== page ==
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  • Writer's pictureMark Alan Williams

My Heroic Great Grandpa And The Pre-Titanic SS Norge - Part 2

In my last post I shared about my great-grandfather Eskild Alfred Eskildsen’s attempt to come to America on the SS Norge in 1904. Tragically, it sank in middle of the Atlantic Ocean. Of the nearly 800 passengers on board, he was one of only 160 who survived.

Onboard the Norge

As the SS Norge sank, he managed to swim out to lifeboat #4 which was only just over half full. Read Part 1 for the heroic story of his survival to that point.

Surviving in the lifeboat is another chapter in his remarkable story. They were far out to sea and had no navigation equipment. The men were organized to row in three shifts of four hours at a time. They headed in what they hoped was a north easterly direction, back towards Europe. The others lay on top of each other trying desperately to get warm. It was bitterly cold. No one was dressed for the frigid conditions. Some had no shoes or head covering.

They only had provisions enough for two biscuits and a little water each day. Prayer was very helpful in giving hope and not losing their sanity. Days wore on in monotonous agony. By the fourth day, they had just two drops of water and one biscuit each. On the sixth and seventh days they had absolutely nothing to eat.

There was one infant on the lifeboat, a one year old. Her continuous crying was heart wrenching. Her father, Ole Eid, became frantic; he tried giving her a few drops of saltwater, but that immediately made her condition worse. So in utter desperation he cut his arm and allowed the baby to suck on his blood.

Ole Eid

There was also a teenager on the lifeboat, Rolf Vaagaasar. When he thought he could not bear his thirst any longer, he used his hands to scoop up seawater and drink. But the result was near insanity. His fellow passengers tied him up to keep him from taking his life.

Rolf Vaagaasar

On the seventh day it began raining heavily. The sail was lowered and used to catch a bucket of water. Everyone agreed it was an answer to their prayers.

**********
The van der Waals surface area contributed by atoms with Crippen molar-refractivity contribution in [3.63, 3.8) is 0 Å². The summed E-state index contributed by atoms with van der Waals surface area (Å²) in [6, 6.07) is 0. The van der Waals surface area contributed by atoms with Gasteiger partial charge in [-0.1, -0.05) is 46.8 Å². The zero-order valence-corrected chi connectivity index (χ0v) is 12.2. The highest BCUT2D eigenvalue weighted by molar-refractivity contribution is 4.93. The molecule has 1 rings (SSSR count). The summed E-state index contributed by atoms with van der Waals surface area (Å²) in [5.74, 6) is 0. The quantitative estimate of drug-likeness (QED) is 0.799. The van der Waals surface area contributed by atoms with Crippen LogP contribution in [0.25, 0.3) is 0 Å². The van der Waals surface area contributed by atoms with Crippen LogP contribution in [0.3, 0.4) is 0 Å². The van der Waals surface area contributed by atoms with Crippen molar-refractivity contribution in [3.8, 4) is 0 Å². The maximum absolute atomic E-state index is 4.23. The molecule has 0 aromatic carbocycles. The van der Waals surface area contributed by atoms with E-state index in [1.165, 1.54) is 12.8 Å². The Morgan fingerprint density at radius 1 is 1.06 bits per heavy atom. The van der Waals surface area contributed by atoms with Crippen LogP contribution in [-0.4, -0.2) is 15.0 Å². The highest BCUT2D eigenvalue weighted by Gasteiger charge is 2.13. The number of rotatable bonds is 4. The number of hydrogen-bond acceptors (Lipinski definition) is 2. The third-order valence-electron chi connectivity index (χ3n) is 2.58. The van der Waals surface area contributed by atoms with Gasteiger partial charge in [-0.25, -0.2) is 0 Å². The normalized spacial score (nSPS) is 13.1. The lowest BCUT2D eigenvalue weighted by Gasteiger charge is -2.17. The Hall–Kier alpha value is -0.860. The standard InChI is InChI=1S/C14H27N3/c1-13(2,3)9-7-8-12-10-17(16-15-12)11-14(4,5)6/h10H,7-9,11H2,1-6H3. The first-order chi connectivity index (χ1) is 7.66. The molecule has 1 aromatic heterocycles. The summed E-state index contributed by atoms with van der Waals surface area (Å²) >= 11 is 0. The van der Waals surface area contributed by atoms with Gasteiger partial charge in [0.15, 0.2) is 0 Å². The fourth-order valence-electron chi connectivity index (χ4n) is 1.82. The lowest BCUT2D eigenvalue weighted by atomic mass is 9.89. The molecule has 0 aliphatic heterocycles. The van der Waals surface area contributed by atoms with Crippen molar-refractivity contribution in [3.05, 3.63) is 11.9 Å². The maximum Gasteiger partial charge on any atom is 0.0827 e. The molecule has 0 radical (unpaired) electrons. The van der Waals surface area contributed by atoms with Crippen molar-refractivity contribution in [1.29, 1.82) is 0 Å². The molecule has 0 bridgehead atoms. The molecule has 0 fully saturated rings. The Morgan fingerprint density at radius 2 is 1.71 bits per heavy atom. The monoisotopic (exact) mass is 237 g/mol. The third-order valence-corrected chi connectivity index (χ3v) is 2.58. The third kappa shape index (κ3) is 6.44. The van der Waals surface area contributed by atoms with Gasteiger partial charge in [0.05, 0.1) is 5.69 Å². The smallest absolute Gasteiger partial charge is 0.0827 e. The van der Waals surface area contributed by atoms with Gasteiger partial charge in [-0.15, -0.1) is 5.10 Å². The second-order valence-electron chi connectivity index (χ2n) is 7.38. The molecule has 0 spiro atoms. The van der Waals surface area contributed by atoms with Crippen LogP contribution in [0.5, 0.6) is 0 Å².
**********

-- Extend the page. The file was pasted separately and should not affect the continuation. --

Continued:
Here are a couple of lessons I see in this story of survival after the sinking of the Norge:

ONE: Prayer Helps

Communication with God through prayer is a life-sustaining gift from the Almighty.

Of course He is not obligated to grant every request. But even when God determines it is best to do otherwise, prayer gives us a sense of peace in the troubled seas of life.

Recently I read the story of a Christian brain surgeon who courageously began to offer to pray with his patients before their surgeries. He found that when they allowed him to pray, it usually produced remarkable calmness in both the patients and him. I highly recommend his book Gray Matter by David Levy—which you can order in my online bookstore here (under biography)

TWO: I Have Nothing to Complain About

Eddie Rickenbacker had a similar experience of lifeboat survival. In the book How to Stop Worrying and Start Living, Dale Carnegie wrote, “I once asked Eddie Rickenbacker what was the biggest lesson he had learned from drifting about with his companions in life rafts for twenty-one days, hopelessly lost in the Pacific. ‘The biggest lesson I learned from that experience,’ he said, ‘was that if you have all the fresh water you want to drink and all the food you want to eat, you ought never to complain about anything.’”

When I start to throw myself a pity party, I often remember the experiences of Eddie Rickenbacker and Eskild Alfred Eskildsen.

Click HERE if you missed Part 1 of this story.

In Part 3 I share the rest of Eskild’s remarkable survival story. Click HERE to read Part 3.

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